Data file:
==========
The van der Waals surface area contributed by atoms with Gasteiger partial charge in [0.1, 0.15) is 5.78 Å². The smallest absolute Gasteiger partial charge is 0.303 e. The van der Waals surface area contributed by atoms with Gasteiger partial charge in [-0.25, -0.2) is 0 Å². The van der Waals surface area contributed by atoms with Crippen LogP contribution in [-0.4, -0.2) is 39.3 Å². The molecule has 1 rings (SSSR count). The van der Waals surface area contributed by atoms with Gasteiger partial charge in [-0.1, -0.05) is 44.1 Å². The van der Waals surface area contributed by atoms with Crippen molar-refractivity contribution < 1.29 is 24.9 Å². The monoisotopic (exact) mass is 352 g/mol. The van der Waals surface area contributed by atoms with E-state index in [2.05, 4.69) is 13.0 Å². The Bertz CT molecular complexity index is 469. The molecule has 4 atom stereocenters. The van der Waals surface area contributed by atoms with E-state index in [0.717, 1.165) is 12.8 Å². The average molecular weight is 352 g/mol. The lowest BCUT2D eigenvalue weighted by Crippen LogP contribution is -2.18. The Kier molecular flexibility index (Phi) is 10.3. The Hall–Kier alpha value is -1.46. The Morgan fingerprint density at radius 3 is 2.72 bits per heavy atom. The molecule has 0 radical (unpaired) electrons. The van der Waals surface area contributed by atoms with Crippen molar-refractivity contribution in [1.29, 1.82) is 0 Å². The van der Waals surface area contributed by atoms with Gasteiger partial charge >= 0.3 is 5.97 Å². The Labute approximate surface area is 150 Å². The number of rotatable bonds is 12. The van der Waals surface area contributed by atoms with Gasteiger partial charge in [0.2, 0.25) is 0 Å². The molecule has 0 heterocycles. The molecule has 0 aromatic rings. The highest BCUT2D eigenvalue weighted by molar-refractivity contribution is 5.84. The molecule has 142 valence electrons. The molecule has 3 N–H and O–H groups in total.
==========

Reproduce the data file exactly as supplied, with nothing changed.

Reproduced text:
The van der Waals surface area contributed by atoms with Gasteiger partial charge in [0.1, 0.15) is 5.78 Å². The smallest absolute Gasteiger partial charge is 0.303 e. The van der Waals surface area contributed by atoms with Gasteiger partial charge in [-0.25, -0.2) is 0 Å². The van der Waals surface area contributed by atoms with Crippen LogP contribution in [-0.4, -0.2) is 39.3 Å². The molecule has 1 rings (SSSR count). The van der Waals surface area contributed by atoms with Gasteiger partial charge in [-0.1, -0.05) is 44.1 Å². The van der Waals surface area contributed by atoms with Crippen molar-refractivity contribution < 1.29 is 24.9 Å². The monoisotopic (exact) mass is 352 g/mol. The van der Waals surface area contributed by atoms with E-state index in [2.05, 4.69) is 13.0 Å². The Bertz CT molecular complexity index is 469. The molecule has 4 atom stereocenters. The van der Waals surface area contributed by atoms with E-state index in [0.717, 1.165) is 12.8 Å². The average molecular weight is 352 g/mol. The lowest BCUT2D eigenvalue weighted by Crippen LogP contribution is -2.18. The Kier molecular flexibility index (Phi) is 10.3. The Hall–Kier alpha value is -1.46. The Morgan fingerprint density at radius 3 is 2.72 bits per heavy atom. The molecule has 0 radical (unpaired) electrons. The van der Waals surface area contributed by atoms with Crippen molar-refractivity contribution in [1.29, 1.82) is 0 Å². The van der Waals surface area contributed by atoms with Gasteiger partial charge >= 0.3 is 5.97 Å². The Labute approximate surface area is 150 Å². The number of rotatable bonds is 12. The van der Waals surface area contributed by atoms with Gasteiger partial charge in [0.2, 0.25) is 0 Å². The molecule has 0 heterocycles. The molecule has 0 aromatic rings. The highest BCUT2D eigenvalue weighted by molar-refractivity contribution is 5.84. The molecule has 142 valence electrons. The molecule has 3 N–H and O–H groups in total.